With the rest, I will add that we owe the Chinese to the spread of decoupage (originally the decorative art of Siberian nomads) and, as it is well known, decoupage also uses paper, photos, and napkins for decorative purposes. Again, we are entering the Recycled Art field.
Dadaists such as Marcel Duchamp also contributed to the development of the recycling trend in art. Actually, Duchamp overtook the development of the Dadaist movement. It was Duchamp who used the term ready-made, he used objects, which he did not create and which he brought back to life giving them a different meaning, the importance of the subject of art. Of course, his most famous work is the “Fountain” from 1917. The urinal was used, of course, a ready-made object that has become a sculpture. The fountain became a symbolic caesura breaking the classical understanding of art. An example of another ironic work of Dadaists is Man Ray’s Gift.
In the 1950s at Jean Dubuffet, he used the term “assemblages d’empreintes” for a series of collages created by using butterfly wings.
In the short term “assemblages”, began to be used in the XX and XXI centuries as art to identify three-dimensional collages made of finished objects. The work is composed of objects of various types and objects of everyday use.
Sometimes the items were specially adapted, processed. In the 1950s, the creator of “assemblages”, among others was Robert Rauschenberg, an American artist who had a huge influence on the Art of the USA after World War II.
During the studies, Robert Rauschenberg worked as a garbage collector, perhaps because of his interest in waste. He included worn-out objects in the compositions of paintings and called them spatial “combined painting”
But the stream of recycling in Art of the XX and XXI centuries had a slightly different meaning. The artists turned away from the traditional understanding of art and broke it with a provocative and ironic way. They basically moved the boundaries of what can be a work of art and made it endlessly. They put in the hands of contemporary artists the final decision about what is and what is not the work of art.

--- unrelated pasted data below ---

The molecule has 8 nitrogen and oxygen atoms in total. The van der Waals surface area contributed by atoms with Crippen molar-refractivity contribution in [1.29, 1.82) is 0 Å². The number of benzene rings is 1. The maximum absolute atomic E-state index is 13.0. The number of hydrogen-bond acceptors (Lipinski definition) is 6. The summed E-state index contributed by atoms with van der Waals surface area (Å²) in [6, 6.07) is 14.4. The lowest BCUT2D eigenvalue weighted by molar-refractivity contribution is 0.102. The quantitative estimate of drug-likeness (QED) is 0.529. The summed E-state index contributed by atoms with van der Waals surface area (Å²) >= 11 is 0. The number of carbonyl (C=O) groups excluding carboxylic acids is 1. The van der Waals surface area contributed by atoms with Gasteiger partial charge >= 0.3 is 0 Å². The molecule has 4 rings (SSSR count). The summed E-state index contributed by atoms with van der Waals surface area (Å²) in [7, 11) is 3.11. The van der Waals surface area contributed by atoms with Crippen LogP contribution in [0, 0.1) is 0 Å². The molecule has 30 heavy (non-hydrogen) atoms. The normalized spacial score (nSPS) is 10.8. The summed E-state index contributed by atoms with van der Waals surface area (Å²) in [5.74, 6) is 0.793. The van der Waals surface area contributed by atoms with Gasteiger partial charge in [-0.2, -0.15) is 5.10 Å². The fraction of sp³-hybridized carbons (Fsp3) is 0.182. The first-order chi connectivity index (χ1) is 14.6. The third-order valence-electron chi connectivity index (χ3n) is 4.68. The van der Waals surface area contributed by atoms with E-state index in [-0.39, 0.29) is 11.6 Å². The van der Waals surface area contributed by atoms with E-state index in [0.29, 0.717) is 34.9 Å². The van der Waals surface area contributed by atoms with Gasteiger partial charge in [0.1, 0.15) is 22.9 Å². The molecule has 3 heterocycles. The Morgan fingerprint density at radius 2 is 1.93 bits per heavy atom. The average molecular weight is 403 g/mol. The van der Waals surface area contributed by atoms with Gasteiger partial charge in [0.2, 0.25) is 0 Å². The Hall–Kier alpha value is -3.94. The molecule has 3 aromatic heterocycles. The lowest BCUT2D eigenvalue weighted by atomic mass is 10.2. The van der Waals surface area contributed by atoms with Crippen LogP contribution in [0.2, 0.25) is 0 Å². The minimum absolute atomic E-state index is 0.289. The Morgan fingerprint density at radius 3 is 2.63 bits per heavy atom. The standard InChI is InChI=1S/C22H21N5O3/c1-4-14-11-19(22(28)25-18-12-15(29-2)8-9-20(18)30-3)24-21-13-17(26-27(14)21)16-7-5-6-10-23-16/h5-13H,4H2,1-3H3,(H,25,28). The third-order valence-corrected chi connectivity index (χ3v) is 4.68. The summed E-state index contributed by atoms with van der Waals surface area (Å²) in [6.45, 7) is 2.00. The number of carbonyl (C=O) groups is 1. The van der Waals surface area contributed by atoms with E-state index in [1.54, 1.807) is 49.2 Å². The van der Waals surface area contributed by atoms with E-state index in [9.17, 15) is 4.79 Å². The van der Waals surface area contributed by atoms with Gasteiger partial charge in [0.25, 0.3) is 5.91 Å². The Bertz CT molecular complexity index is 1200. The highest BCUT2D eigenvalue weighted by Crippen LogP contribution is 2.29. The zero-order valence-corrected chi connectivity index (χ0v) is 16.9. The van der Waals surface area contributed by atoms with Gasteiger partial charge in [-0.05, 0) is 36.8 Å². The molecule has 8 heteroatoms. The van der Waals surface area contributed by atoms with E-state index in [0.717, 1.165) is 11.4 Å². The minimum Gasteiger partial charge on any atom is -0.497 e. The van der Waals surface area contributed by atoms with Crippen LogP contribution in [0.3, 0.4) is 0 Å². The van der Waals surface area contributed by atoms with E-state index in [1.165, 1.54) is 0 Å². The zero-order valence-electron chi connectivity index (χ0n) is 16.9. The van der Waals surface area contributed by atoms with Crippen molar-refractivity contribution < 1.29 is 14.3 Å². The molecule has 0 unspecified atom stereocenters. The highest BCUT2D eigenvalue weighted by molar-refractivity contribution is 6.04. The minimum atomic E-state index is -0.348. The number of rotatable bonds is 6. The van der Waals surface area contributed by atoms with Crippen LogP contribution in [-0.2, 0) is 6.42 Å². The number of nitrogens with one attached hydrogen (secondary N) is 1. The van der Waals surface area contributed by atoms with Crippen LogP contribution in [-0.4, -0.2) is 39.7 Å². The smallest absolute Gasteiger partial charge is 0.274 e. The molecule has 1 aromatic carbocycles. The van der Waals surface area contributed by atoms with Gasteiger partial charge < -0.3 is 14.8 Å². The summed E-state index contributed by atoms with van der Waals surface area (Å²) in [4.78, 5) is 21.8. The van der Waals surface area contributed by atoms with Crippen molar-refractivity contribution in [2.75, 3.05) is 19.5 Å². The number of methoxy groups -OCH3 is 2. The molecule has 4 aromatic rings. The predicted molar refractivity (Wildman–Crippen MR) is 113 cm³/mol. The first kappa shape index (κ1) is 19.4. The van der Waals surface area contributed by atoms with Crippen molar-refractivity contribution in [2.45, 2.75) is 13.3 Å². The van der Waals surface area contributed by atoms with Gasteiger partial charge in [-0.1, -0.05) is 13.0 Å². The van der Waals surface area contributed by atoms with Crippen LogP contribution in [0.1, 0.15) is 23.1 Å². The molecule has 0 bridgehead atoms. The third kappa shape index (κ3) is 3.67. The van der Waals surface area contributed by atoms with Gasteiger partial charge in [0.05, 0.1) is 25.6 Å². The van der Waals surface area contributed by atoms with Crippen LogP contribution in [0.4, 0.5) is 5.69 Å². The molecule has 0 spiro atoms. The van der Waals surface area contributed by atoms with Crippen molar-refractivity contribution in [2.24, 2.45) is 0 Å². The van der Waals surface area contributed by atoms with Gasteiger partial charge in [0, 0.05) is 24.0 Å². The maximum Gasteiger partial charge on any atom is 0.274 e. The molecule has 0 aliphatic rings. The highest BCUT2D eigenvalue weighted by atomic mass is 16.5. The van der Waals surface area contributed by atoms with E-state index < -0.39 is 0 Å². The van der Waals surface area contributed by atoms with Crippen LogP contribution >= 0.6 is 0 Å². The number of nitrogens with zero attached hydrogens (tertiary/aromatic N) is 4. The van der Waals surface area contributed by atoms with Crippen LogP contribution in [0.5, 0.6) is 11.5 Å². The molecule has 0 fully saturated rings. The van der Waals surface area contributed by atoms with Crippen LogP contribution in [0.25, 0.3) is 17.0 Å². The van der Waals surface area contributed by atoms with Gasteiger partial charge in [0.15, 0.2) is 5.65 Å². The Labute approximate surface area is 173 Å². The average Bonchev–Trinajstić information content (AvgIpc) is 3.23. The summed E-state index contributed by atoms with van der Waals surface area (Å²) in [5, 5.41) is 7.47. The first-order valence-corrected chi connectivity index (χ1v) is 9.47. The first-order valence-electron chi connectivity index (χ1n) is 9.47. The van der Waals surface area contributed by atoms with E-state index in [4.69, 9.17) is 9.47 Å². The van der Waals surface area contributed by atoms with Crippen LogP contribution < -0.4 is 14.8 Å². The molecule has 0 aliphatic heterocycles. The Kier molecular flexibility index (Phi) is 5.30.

And today …
Modern art uses recycling materials for another reason. No one is fighting with the freedom of the means of artistic expression. The task of contemporary art is to pay attention to the problems of modern society. It is art in the service, not art for art, and here I see a significant difference between contemporary Recycling Art and those from the early 20th century.
What distinguishes this art, is the fact that a given thing is not the main subject in itself, but it is a component of a unique new whole.
It is also no longer art so iconoclastic as in the times of Duchamp or Picasso. Nothing shocks again. The concept of using a given object and creativity of the creator is more impressive than the material which was used by the artist. It is now not about the trash that was used to create a work of art, but rather how it was used and why.
What is more, I think that Recycled Art has moved further towards design and handicrafts.
The contemporary avant-garde of the Recycled Art trend is Yoav Kotik, an artist from Israel who creates amazing items from bottle caps. The start of the artistic path of Yoav Kotik began with the Zik Group. Artists closely associated with Bezalel academy of art and design, they were known for their performances in which they worked with used materials and called their exhibition “Utilization of space”.
Kotik, however, decided to go on an independent artistic journey and went along the way of the bottle cap. The artist gives various shapes to the caps, he polishes and combines them with precious metals.
Another famous recycling artist is Luis Teixeir. In his works, he uses, for example, worn hangers or disposable cups, vinyl records. Luis designs chandeliers. One of Teixeir’s the most interesting and well-known ideas is the commissioning of works on prisoners’ lamps. It gives these women the chance to earn money and also to learn new skills. It is a truly social activity in which art is subordinated to the good of the whole. As the noblest and more practical goal. Right?
Also, the Polish Melafor Group is very interesting. They participated in many international exhibitions, and the last collection of Recycling Art by Malafor in Milan made a real sensation. The collection was made of recovered paper sacks.
The Danish exhibition “Think Twice” of the Kolding School of Design and Aarhus School of Architecture students was held in Copenhagen in 2011. They showed their ideas of how recycled items can be used.